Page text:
Nothing was heard of Gustav Klimt’s Portrait of a Lady after it was stolen nearly 23 years ago from a modern art gallery in Piacenza, northern Italy.
There seemed little prospect of the masterpiece, valued at €60m (£50m; $66m), ever being found.
That was until a worker clearing ivy from the wall of the gallery where it was stolen stumbled on a metal panel.
Behind it lay a recess, within which was a black bag containing what appeared to be the missing painting.
Checks are still being carried out on the recovered work, which has been handed to police.
But gallery director Massimo Ferrari is confident the original has been found, because stamps and sealing wax on the back of the painting are the originals.
Police are investigating whether the thieves had left the painting hidden with the aim of removing it when worldwide media attention moved away from one of the most notorious art thefts in years.
The painting was stolen on 22 February 1997 from the Ricci-Oddi modern art gallery amid preparations for a special exhibition in Piacenza aimed at showing off Portrait of a Lady.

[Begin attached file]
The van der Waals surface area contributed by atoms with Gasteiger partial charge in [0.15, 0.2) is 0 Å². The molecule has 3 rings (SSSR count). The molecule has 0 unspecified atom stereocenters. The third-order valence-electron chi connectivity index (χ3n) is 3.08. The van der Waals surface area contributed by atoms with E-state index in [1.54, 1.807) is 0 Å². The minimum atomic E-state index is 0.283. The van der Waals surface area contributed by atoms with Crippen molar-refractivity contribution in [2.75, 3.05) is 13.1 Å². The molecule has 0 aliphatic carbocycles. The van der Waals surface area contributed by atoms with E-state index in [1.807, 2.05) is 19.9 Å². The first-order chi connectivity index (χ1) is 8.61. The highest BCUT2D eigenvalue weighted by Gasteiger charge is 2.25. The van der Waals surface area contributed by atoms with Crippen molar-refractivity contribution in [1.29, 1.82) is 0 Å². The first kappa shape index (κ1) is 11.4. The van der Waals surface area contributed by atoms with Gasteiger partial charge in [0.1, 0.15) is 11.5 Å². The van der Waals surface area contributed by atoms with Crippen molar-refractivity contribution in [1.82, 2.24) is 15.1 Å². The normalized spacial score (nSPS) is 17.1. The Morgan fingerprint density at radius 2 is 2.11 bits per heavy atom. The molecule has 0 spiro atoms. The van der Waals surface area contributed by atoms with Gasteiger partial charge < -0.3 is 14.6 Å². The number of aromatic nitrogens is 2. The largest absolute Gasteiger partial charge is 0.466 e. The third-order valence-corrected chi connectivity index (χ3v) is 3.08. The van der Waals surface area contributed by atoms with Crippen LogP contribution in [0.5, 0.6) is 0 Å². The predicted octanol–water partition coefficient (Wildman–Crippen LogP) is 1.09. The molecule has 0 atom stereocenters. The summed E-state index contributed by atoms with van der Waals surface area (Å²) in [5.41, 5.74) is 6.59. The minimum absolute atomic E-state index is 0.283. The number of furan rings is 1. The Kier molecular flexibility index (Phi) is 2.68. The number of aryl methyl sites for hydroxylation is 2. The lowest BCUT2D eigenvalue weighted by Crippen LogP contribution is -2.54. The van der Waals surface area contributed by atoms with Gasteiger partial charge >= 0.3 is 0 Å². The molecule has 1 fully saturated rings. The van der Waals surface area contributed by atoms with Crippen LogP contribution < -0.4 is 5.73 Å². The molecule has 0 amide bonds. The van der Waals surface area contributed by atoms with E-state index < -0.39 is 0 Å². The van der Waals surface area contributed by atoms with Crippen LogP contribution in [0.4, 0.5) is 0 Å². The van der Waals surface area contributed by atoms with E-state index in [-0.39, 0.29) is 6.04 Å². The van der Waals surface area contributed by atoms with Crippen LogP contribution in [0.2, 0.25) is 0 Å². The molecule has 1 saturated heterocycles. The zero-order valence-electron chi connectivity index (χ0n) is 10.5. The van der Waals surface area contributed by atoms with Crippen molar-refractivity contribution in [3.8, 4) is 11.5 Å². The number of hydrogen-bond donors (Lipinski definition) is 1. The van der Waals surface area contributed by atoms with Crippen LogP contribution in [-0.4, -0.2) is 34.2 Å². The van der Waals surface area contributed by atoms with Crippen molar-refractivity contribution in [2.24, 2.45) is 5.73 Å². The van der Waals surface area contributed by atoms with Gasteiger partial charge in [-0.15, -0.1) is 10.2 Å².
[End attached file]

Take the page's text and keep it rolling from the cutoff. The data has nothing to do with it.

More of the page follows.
The frame of the painting was discarded on the roof of the building in an apparent attempt to show that thieves had broken in through the skylight. That was not the case as the skylight was too small for the painting to fit through.
The worker who found the painting said initially he thought the black bag was just rubbish.
Gen Roberto Riccardi, head of the carabinieri unit for protecting cultural heritage, called for caution before the work is authenticated.
But art critic Vittorio Sgarbi was delighted by the news. “Recovering the Portrait, an intense and lifelike work, is the best Christmas present,” he told Corriere della Sera.